4. Conclusions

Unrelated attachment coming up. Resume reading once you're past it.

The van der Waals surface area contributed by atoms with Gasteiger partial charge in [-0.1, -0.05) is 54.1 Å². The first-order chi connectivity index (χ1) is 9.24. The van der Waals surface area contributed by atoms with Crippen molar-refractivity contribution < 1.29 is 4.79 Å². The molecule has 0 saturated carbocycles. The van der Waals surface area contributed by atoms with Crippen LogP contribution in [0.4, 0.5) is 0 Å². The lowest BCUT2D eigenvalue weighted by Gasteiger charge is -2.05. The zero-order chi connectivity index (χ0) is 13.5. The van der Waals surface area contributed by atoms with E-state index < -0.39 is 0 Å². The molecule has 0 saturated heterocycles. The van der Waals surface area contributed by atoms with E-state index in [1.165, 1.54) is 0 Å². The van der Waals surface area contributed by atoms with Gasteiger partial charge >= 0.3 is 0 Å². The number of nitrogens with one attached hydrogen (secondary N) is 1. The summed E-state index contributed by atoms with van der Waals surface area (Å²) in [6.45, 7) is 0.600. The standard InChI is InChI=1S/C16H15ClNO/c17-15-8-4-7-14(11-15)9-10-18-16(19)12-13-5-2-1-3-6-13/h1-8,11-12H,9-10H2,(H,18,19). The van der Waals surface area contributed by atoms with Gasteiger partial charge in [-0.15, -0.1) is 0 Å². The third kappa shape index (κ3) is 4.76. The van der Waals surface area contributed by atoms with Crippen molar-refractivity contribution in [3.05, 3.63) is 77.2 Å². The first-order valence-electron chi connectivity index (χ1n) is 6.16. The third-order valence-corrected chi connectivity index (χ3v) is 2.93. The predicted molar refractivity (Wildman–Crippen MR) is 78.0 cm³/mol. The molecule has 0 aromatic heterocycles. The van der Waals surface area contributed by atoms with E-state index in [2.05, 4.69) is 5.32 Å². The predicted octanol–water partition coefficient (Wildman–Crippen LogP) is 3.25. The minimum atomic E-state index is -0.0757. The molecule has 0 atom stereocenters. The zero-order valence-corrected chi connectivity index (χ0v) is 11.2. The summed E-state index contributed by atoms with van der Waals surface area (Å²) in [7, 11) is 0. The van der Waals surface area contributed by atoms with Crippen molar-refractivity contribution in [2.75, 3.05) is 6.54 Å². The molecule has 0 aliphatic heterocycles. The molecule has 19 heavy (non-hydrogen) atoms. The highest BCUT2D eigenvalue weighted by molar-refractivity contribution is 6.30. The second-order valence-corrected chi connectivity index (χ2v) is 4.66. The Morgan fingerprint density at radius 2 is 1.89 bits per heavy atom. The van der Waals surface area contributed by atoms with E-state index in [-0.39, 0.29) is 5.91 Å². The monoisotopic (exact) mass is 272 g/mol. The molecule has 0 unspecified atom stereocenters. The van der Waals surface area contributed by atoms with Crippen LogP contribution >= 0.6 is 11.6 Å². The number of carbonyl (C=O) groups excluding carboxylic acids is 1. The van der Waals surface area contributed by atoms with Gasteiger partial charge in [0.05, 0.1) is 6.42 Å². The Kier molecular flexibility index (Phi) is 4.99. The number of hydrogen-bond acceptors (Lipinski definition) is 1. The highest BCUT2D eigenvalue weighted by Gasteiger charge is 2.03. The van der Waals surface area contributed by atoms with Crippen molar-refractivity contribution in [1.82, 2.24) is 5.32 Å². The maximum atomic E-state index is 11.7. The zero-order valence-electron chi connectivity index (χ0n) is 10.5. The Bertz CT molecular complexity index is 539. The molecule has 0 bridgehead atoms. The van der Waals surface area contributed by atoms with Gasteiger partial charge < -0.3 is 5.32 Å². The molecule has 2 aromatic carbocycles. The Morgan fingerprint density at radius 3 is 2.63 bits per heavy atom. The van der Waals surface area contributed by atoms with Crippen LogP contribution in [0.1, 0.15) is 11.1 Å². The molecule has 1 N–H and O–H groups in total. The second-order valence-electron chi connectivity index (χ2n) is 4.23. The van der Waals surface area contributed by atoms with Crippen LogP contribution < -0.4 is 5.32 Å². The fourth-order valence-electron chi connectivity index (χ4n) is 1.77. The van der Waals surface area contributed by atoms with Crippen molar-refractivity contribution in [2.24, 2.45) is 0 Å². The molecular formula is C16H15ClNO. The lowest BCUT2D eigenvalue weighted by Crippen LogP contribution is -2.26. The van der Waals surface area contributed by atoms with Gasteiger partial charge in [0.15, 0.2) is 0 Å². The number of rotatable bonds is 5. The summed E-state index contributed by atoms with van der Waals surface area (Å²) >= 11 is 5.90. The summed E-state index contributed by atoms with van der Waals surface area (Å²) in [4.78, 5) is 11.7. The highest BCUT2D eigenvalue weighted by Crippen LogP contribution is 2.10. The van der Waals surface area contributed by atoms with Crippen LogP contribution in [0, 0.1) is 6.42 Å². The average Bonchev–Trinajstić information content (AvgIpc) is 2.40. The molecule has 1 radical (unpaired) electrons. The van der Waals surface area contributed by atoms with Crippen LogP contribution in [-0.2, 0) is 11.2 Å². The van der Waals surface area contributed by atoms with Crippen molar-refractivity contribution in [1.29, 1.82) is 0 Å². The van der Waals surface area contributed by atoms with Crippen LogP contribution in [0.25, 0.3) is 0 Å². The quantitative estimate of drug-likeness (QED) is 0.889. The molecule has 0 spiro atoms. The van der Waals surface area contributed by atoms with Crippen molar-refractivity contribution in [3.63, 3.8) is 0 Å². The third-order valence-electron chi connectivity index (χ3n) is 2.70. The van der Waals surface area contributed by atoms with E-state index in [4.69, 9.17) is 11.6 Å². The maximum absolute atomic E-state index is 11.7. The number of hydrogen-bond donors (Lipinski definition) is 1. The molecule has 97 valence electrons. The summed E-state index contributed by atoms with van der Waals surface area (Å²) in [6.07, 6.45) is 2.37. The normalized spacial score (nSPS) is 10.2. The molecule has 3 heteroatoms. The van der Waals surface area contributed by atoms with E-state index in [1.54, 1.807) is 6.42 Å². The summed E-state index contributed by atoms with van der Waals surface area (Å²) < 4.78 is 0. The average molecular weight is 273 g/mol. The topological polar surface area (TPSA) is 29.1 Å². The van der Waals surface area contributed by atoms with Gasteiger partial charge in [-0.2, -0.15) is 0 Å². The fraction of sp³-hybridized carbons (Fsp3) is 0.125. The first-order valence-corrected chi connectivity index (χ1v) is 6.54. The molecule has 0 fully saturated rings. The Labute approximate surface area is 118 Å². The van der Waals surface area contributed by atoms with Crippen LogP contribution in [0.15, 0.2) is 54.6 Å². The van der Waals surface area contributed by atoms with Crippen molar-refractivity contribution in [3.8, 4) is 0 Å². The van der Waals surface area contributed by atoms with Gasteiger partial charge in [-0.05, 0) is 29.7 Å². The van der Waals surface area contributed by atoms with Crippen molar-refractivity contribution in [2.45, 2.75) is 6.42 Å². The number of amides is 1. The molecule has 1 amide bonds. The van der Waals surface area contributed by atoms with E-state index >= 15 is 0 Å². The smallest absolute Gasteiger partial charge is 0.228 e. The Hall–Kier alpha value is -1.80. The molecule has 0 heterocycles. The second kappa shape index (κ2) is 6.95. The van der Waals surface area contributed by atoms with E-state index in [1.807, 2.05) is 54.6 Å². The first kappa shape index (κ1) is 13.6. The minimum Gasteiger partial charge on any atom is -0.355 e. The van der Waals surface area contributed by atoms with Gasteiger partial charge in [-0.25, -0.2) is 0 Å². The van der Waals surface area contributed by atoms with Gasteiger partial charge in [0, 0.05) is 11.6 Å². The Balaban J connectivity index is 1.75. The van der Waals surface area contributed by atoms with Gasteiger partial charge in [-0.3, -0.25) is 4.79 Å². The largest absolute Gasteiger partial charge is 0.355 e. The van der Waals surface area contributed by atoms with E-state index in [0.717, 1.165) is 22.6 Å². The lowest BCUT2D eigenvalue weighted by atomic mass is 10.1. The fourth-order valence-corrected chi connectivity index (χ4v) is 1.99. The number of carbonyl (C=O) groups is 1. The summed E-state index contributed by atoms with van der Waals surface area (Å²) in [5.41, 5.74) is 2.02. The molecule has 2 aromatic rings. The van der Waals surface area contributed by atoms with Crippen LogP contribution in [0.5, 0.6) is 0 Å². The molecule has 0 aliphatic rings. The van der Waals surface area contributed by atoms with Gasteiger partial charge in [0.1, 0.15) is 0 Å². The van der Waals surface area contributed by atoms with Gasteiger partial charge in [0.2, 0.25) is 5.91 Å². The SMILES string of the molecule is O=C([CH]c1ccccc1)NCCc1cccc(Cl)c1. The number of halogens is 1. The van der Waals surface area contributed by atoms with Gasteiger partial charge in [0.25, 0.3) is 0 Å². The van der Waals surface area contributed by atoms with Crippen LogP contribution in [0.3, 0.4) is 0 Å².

Clearly transparent nanopapers have been fabricated using low-concentration (less than 0.5 wt %) cellulose nanofiber dispersions prepared from alkali-treated holocellulose pulps. The high cost of clearly transparent nanopaper resulting from the high transportation and storage costs of low-concentration dispersions is one of the obstacles currently preventing the mass production of flexible paper electronics. Therefore, procedures to prepare clearly transparent nanopaper from highly concentrated nanofiber dispersions are needed. However, increasing the concentration of nanofiber dispersions results in the generation of inhomogeneous aggregations of cellulose nanofibers in the dispersion, thereby decreasing the clearness of the transparent nanopaper. The inhomogeneous aggregations were not disintegrated by dilution of the high-concentration dispersions. In addition, although sonication often causes disintegration of aggregations of cellulose nanofibers, the inhomogeneous aggregations in the high-concentration dispersion in this study could not be disintegrated by sonication because of its high viscosity. However, after dilution of the high-concentration dispersion, the use of only 10–30-s sonication resulted in the production of clearly transparent nanopaper with a haze of less than 10%. Because these procedures allowed the high crystallinity of the nanopaper to be maintained, the high heat resistance of the clearly transparent nanopaper was also retained. Moreover, we prepared highly electrically conductive lines using the clearly transparent and high-heat-resistant nanopaper without sacrificing the transparency of the nanopaper. These achievements will help reduce the manufacturing costs associated with transparent nanopaper and encourage the widespread use of future flexible electronics based on nanopaper substrates.